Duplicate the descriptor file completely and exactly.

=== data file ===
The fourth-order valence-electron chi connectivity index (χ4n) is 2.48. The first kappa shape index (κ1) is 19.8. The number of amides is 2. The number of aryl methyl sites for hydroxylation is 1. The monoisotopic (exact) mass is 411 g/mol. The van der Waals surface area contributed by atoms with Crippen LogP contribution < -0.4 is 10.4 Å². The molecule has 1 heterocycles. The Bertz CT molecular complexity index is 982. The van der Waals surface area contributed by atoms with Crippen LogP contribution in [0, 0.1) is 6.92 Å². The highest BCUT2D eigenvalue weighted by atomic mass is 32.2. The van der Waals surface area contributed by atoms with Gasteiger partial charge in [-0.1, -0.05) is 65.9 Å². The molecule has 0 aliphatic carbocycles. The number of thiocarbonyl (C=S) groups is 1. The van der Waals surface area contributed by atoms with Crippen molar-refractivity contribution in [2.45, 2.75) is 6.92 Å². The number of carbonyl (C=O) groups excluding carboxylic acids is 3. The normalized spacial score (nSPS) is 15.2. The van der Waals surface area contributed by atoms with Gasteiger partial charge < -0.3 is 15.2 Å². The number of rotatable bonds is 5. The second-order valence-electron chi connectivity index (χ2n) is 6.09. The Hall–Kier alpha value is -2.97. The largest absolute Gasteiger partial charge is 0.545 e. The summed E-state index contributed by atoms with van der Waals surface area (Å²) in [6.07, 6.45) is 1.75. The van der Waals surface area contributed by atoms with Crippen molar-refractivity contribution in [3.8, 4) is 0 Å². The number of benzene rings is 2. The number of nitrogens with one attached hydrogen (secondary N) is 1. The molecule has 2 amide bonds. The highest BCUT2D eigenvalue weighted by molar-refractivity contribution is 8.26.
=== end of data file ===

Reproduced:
The fourth-order valence-electron chi connectivity index (χ4n) is 2.48. The first kappa shape index (κ1) is 19.8. The number of amides is 2. The number of aryl methyl sites for hydroxylation is 1. The monoisotopic (exact) mass is 411 g/mol. The van der Waals surface area contributed by atoms with Crippen LogP contribution < -0.4 is 10.4 Å². The molecule has 1 heterocycles. The Bertz CT molecular complexity index is 982. The van der Waals surface area contributed by atoms with Crippen LogP contribution in [0, 0.1) is 6.92 Å². The highest BCUT2D eigenvalue weighted by atomic mass is 32.2. The van der Waals surface area contributed by atoms with Gasteiger partial charge in [-0.1, -0.05) is 65.9 Å². The molecule has 0 aliphatic carbocycles. The number of thiocarbonyl (C=S) groups is 1. The van der Waals surface area contributed by atoms with Crippen molar-refractivity contribution in [2.45, 2.75) is 6.92 Å². The number of carbonyl (C=O) groups excluding carboxylic acids is 3. The normalized spacial score (nSPS) is 15.2. The van der Waals surface area contributed by atoms with Gasteiger partial charge < -0.3 is 15.2 Å². The number of rotatable bonds is 5. The second-order valence-electron chi connectivity index (χ2n) is 6.09. The Hall–Kier alpha value is -2.97. The largest absolute Gasteiger partial charge is 0.545 e. The summed E-state index contributed by atoms with van der Waals surface area (Å²) in [6.07, 6.45) is 1.75. The van der Waals surface area contributed by atoms with Crippen molar-refractivity contribution in [3.8, 4) is 0 Å². The number of benzene rings is 2. The number of nitrogens with one attached hydrogen (secondary N) is 1. The molecule has 2 amide bonds. The highest BCUT2D eigenvalue weighted by molar-refractivity contribution is 8.26.